What does it take to be a successful digital leader?
In today’s workplace, it is not enough to be a great leader. You have to be great digital leader. But what does that entail? We highlight some of the key attributes.
In this the 21st century, we cannot get away from the term “digital”. As discussed in our recent article on digital literacy, we have moved past focussing just on computers and computing. ‘Digital’ encompasses so much more, including data, social, mobility and cloud. More importantly, we all are expected to become increasingly digital, even in the workplace –starting at the top. But what does it take to be a ‘digital leader’? We outline some key attributes successful digital leaders possess.
Similar to the fact that in a general sense we would not expect a leader to just be literate, but rather fluent in a particular language, we expect our leaders to be digitally fluent, not just literate. Literacy suggests a having knowledge of a particular subject, but what a leadership demands is proficiency: fluency. It thus means that leaders’ way of thinking must be continually consider and integrate a digital approach into day-to-day activities, and their overall approach to managing their organisations.
Nurturing a digital team
With technology developments still occurring at a rapid rate, there is a constant need for leaders and their employees to keep abreast. As a result, digital leaders encourage their teams to continually upgrade their skills: become even more literate and prepared for the inevitable changes that are occurring, and thus be able to add value, and customers’ attitudes and expectations also evolve.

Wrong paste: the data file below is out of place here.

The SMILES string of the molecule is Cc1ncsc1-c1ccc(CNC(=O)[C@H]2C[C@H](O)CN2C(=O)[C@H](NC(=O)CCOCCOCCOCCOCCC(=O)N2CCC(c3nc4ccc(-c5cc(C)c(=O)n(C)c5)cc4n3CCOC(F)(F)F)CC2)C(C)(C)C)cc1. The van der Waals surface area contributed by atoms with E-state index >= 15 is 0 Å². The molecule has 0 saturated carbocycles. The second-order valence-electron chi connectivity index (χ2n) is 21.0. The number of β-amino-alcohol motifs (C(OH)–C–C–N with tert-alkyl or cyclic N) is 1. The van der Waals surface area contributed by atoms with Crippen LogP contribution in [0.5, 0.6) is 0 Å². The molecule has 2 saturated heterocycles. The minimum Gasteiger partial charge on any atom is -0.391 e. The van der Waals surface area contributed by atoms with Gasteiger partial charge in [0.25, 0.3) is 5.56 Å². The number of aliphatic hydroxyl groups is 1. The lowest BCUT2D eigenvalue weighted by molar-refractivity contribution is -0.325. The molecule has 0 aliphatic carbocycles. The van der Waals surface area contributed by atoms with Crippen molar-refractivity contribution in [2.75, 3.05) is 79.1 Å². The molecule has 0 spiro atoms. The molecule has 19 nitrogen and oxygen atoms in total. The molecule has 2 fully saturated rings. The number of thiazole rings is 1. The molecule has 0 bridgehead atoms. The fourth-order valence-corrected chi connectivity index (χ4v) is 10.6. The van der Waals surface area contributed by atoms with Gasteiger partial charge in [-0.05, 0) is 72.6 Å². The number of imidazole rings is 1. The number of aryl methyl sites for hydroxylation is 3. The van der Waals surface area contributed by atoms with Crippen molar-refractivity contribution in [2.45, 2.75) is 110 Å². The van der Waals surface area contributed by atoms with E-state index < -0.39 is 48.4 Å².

Consistent with the increasing speed of change, businesses in particular no longer have the luxury of time to implement complex and long-winded decision-making or testing processes. It is now crucial to be agile and responsive to the changing environment. In order to so, organisations need to become leaner, which would include becoming more streamlined in their operations and in their decision making.
Coupled with becoming leaner, today’s business leaders need to be prepared to embrace risk. This does not mean being reckless, but rather, to appreciate that will the rapid changes occurring in both the business and technology landscapes, things are never truly settled and fully understood. Decisions need to be made with incomplete information, and so risk must be managed. Digital leaders would thus foster a culture in their organisations of being willing to experiment, and to fail.
Using data and not just technology
Finally, although there would be a focus on technology – to improve systems and processes in an organisation, information is crucial to managing risk and making informed decisions. It therefore means that collecting, processing and analysing data, to produce valuable information, are integral to the organisation, and not at afterthought – left to chance and speculation.
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